If you're not already familiar with the world of video game platforms, then talk of Xboxes and PlayStations and Nintendos can get pretty confusing. Video game consoles have become much more advanced than they were even five years ago. They do more than just play video games with handheld controllers; some play DVDs and Blu-ray discs and even connect to the Internet to stream videos and let you check the weather.
When you're getting started with video game systems, it helps to know your options. Check out our list of the 8 biggest video game platforms for an idea of where to start.
1. Xbox 360
The Xbox 360 is a full-featured video game system. It does about everything you might want an expensive add-on to your home theater system to do. Obviously, it plays disc-based video games using handheld controllers. Xbox 360 recently enjoyed the addition of the Kinect, which lets you play games without using any kind of controller or keyboard at all.
The Xbox 360 has 5 USB ports for accessory options and built-in wifi. It comes with one controller and a headset for online gaming. The Xbox 360 can stream video from online services like Netflix. If the top of the line model seems expensive, you can opt for the 4GB model with Kinect (around $300) or get the 250GB model (around $300) without the $150 Kinect (which you can always buy later if you decide you need it).
(The Xbox is made by Microsoft, and Msnbc.com is a joint venture of Microsoft and NBC Universal.)
2. Nintendo Wii
Nintendo Wii (around $200) is another full-featured video game system that plugs into your home theater system. However, unlike conventional video games, Wii games are controlled with a pair of wireless controllers. Most games on the Wii are played using the motion of the controllers; for example, you play tennis by swinging the controllers like a tennis racket. When the Wii was released in 2006, it revolutionized the way families play video games at home.
The Wii comes with a controller, built-in Wi-Fi, and a sensor bar that goes on top of your television. The Wii can stream video from Netflix online, if you have a Netflix account.
3. PlayStation 3
Sony's PlayStation 3 is a full-sized video game console. Sony made a huge splash in 2010 when it released the PlayStation Move (around $50). The Move allows you to control your on-screen character with your own movements, much like the Nintendo Wii. The PS3 includes built-in wifi and comes with one controller.
One of the things that makes the PlayStation 3 stand out from its competition is its built-in Blu-ray player. If you want to make your video game console the main media player in your home theater system, you're definitely best off choosing the PlayStation 3. If you're not willing to shell out nearly $400 on a game console (even if it does play Blu-ray discs), the 120GB model (without Move, around $300) may be a better match for your wallet.
4. PlayStation 2
The PlayStation 2 is an older video game console, but it has managed to retain a surprisingly strong following. There are usually PlayStation 2 consoles available at most of your local video game stores for around $100. While it can't handle Blu-ray discs and isn't built for Internet access, the PlayStation 2 still has many, many games widely available.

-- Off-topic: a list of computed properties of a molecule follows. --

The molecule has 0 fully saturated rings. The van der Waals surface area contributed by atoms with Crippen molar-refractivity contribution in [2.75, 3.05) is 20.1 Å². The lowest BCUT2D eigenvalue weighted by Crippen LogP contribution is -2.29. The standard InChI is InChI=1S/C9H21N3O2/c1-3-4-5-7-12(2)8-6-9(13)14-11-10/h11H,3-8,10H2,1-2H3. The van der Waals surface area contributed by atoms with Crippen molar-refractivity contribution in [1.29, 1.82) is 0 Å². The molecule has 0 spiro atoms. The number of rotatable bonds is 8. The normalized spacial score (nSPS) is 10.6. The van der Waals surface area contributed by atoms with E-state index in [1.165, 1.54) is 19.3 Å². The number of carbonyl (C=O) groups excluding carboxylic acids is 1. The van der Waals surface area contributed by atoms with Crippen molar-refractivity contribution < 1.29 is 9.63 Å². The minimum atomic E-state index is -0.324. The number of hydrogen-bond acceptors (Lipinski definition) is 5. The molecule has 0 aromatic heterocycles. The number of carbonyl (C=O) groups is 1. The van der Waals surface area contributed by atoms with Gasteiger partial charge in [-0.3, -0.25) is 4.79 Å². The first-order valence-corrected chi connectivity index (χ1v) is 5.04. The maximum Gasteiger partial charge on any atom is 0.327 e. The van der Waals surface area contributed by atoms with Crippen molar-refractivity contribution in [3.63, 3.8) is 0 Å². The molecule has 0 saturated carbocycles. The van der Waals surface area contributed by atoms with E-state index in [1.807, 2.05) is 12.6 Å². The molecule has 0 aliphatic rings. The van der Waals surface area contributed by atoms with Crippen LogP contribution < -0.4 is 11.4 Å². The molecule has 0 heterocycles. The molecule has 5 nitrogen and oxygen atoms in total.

As a relatively inexpensive console, the PlayStation 2 might be a good option for families with young children whose enthusiasm might be tough on expensive equipment.
The PSP in PSPgo stands for PlayStation Portable. It's a handheld, portable gaming system. The PSPgo has a 3.8-inch LCD screen and can access the Internet using Wi-Fi.
Not only can the PSPgo play video games, but you can also download movies from the PlayStation Network. The PSPgo (around $200) is a great option for on-the-go gaming (at only 6 oz), but it doesn't connect to your home theater system the same way a full-featured video game console might.
6. Nintendo 3DS
The Nintendo 3DS is another portable gaming system that fits in your hand and weighs less than a 12 oz. The Nintendo 3DS won't be released until March 27 and will cost about $250. If you're just now considering buying a video game system, you should consider the 3DS an option.
The 3DS will feature 3D graphics without a need for additional glasses, two touchscreens, and a telescoping stylus. Make sure to check out the game lineup for the handheld system's release. They look like a lot of fun!
7. Nintendo DS Lite
The Nintendo DS Lite is a great option for people looking for a budget-friendly and diverse handheld gaming system. It features two screens, a wireless mode to share games with friends, and it can even play older Game Boy Advanced games.
The Nintendo DS Lite sells for a little over $100, which isn't a huge chunk of cash to lay down for that much versatility. Game shops will have Game Boy Advance and DS games available for years, which means you get a lot of cheap games for this system.
8. Apple iPad
While most people may not think of the iPad immediately as a video game system, the Apple mobile devices have proven to be hugely popular as game platforms. The App Store allows you to quickly download very inexpensive games to your iPad, iPhone, or iPod touch. Admittedly, the Apple mobile devices aren't alone in this distinction; most smart phones and tablets enjoy a wide variety of mobile games as well.
The iPad starts at $499; and a new iPad is expected to be announced March 2.
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